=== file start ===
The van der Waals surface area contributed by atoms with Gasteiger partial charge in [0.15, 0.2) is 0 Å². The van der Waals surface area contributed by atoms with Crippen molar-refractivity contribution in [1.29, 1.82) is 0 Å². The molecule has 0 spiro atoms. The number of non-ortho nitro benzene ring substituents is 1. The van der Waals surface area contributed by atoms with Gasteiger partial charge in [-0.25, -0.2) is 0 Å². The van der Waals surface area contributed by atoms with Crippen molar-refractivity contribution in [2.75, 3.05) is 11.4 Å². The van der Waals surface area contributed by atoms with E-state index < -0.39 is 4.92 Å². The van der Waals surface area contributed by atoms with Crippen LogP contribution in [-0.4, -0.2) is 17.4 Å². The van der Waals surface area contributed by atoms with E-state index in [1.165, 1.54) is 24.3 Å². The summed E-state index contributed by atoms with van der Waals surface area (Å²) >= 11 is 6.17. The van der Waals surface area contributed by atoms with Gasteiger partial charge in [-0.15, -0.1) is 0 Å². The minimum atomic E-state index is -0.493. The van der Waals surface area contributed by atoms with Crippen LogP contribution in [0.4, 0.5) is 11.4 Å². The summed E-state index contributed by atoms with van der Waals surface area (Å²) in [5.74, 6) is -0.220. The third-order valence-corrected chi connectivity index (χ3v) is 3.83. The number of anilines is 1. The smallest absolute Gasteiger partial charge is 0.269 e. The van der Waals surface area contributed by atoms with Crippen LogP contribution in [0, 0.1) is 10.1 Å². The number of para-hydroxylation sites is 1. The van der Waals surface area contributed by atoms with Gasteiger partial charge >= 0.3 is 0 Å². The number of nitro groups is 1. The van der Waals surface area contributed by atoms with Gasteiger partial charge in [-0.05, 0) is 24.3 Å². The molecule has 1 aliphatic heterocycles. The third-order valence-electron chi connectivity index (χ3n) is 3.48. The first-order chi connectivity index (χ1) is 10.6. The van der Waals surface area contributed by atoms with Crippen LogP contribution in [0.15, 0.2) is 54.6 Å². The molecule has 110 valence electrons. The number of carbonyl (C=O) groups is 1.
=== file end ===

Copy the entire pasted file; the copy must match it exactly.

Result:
The van der Waals surface area contributed by atoms with Gasteiger partial charge in [0.15, 0.2) is 0 Å². The van der Waals surface area contributed by atoms with Crippen molar-refractivity contribution in [1.29, 1.82) is 0 Å². The molecule has 0 spiro atoms. The number of non-ortho nitro benzene ring substituents is 1. The van der Waals surface area contributed by atoms with Gasteiger partial charge in [-0.25, -0.2) is 0 Å². The van der Waals surface area contributed by atoms with Crippen molar-refractivity contribution in [2.75, 3.05) is 11.4 Å². The van der Waals surface area contributed by atoms with E-state index < -0.39 is 4.92 Å². The van der Waals surface area contributed by atoms with Crippen LogP contribution in [-0.4, -0.2) is 17.4 Å². The van der Waals surface area contributed by atoms with E-state index in [1.165, 1.54) is 24.3 Å². The summed E-state index contributed by atoms with van der Waals surface area (Å²) >= 11 is 6.17. The van der Waals surface area contributed by atoms with Gasteiger partial charge in [-0.15, -0.1) is 0 Å². The minimum atomic E-state index is -0.493. The van der Waals surface area contributed by atoms with Crippen LogP contribution in [0.4, 0.5) is 11.4 Å². The summed E-state index contributed by atoms with van der Waals surface area (Å²) in [5.74, 6) is -0.220. The third-order valence-corrected chi connectivity index (χ3v) is 3.83. The number of anilines is 1. The smallest absolute Gasteiger partial charge is 0.269 e. The van der Waals surface area contributed by atoms with Crippen LogP contribution in [0, 0.1) is 10.1 Å². The number of para-hydroxylation sites is 1. The van der Waals surface area contributed by atoms with Gasteiger partial charge >= 0.3 is 0 Å². The number of nitro groups is 1. The van der Waals surface area contributed by atoms with Gasteiger partial charge in [-0.05, 0) is 24.3 Å². The molecule has 1 aliphatic heterocycles. The third-order valence-electron chi connectivity index (χ3n) is 3.48. The first-order chi connectivity index (χ1) is 10.6. The van der Waals surface area contributed by atoms with Crippen LogP contribution in [0.15, 0.2) is 54.6 Å². The molecule has 110 valence electrons. The number of carbonyl (C=O) groups is 1.